It's 3 a.m., And I Could Use A Tampon Or At Least A Beer

Illustration for article titled It's 3 a.m., And I Could Use A Tampon Or At Least A Beer

Greetings from London. I am sitting in a pub in the financial district nursing a hangover with the absolute worst cheeseburger I have ever fucking eaten. And I lived in China as a kid and we ate water buffalo burgers there, true story. You know how they say the "bad British food" thing is a misnomer? It is not. I have had exactly one meal here to which McDonald's would not be preferable. And I don't even actually like food. But being here is sort of throwing into doubt a lot of my Marxist sensibilities, I realized yesterday the second time I walked past a house where Friederich Engels lived during a long and winding and near-abortive search for a newsstand that was open at seven p.m. on a Sunday. The night before last I arrived back to a hotel at midnight and asked where I could get a drink to put me to sleep; nowhere was the answer I got from the concierge. Two couples standing next to me seemed confused.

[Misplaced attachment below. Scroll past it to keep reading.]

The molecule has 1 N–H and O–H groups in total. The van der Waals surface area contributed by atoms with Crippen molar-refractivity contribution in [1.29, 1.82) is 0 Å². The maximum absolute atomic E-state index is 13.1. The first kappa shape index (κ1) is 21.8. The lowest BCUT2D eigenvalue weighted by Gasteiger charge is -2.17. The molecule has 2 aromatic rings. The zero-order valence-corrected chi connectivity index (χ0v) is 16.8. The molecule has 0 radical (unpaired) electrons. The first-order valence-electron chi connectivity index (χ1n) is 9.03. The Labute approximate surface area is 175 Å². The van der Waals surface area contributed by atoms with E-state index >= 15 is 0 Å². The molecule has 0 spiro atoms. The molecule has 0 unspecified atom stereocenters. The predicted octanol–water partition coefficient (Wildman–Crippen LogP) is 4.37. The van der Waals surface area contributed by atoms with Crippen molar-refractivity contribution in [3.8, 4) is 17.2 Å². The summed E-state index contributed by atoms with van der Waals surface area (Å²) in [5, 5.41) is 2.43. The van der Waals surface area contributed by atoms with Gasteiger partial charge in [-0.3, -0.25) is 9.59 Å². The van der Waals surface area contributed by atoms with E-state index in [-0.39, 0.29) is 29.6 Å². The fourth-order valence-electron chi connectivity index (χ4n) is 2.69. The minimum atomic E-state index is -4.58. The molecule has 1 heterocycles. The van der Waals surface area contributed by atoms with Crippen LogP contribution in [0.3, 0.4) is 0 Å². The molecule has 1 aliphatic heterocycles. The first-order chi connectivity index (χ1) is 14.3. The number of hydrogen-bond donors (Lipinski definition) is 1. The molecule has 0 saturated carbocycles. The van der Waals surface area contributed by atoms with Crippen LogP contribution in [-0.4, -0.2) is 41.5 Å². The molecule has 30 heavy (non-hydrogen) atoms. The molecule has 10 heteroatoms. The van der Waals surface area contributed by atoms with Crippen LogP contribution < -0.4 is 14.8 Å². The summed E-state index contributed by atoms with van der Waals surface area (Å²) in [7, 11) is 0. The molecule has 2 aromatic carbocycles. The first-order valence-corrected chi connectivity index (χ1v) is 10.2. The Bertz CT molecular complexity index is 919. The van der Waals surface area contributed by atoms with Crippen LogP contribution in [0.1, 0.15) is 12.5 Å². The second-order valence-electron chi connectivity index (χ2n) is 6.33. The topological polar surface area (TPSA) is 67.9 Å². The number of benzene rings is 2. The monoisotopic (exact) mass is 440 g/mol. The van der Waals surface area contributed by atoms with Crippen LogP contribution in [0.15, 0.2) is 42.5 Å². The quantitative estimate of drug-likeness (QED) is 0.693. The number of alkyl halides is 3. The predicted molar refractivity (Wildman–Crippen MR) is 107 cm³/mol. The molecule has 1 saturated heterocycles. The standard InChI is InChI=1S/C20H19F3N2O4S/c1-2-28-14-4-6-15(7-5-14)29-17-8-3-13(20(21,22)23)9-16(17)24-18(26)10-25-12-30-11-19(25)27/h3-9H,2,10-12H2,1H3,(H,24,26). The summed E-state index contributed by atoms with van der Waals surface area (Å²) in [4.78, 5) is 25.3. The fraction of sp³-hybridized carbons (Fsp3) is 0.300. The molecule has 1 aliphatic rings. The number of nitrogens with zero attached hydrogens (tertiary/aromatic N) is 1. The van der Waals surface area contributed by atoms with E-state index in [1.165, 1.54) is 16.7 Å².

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"But this is London!" marveled one guy, an agreeable but astonished Australian. Admittedly, I am in the financial district, and I realize there are neighborhoods where alcohol and food can be found after eleven p.m., or where you can get a tampon of your preferred absorbency on a Sunday morning, but a rather epic walk through numerous neighborhoods on Saturday evening became almost spookily quiet at times, and yeah, it's enough to make you appreciate New York, but if it weren't there would also be: the hackery-smothered newspapers, the $8 public transportation fare and the weird almost compulsive devotion to being "green," which began with an offer to offset my carbon emissions through the Virgin Airways Duty Free service — I actually would have done this, but after takeoff was delayed five hours I slept through it — and even riddles the menu at this pub, where the rolls are all organic and the tuna is allegedly "sustainable"…you would think it would not be a sustainable business model to serve food this crap, but whatever. Anyway, I should point out here that I don't really have a problem with the environment, nor do I have a problem with London, but in the same way that I wonder why people so slavishly devote themselves to something as vast and nebulous as the environment with so little mention of its inhabitants, I feel like London would be better if it felt more inhabited. Maybe it's the weather; even Primrose Hill on a gorgeous Sunday afternoon felt a bit desolate.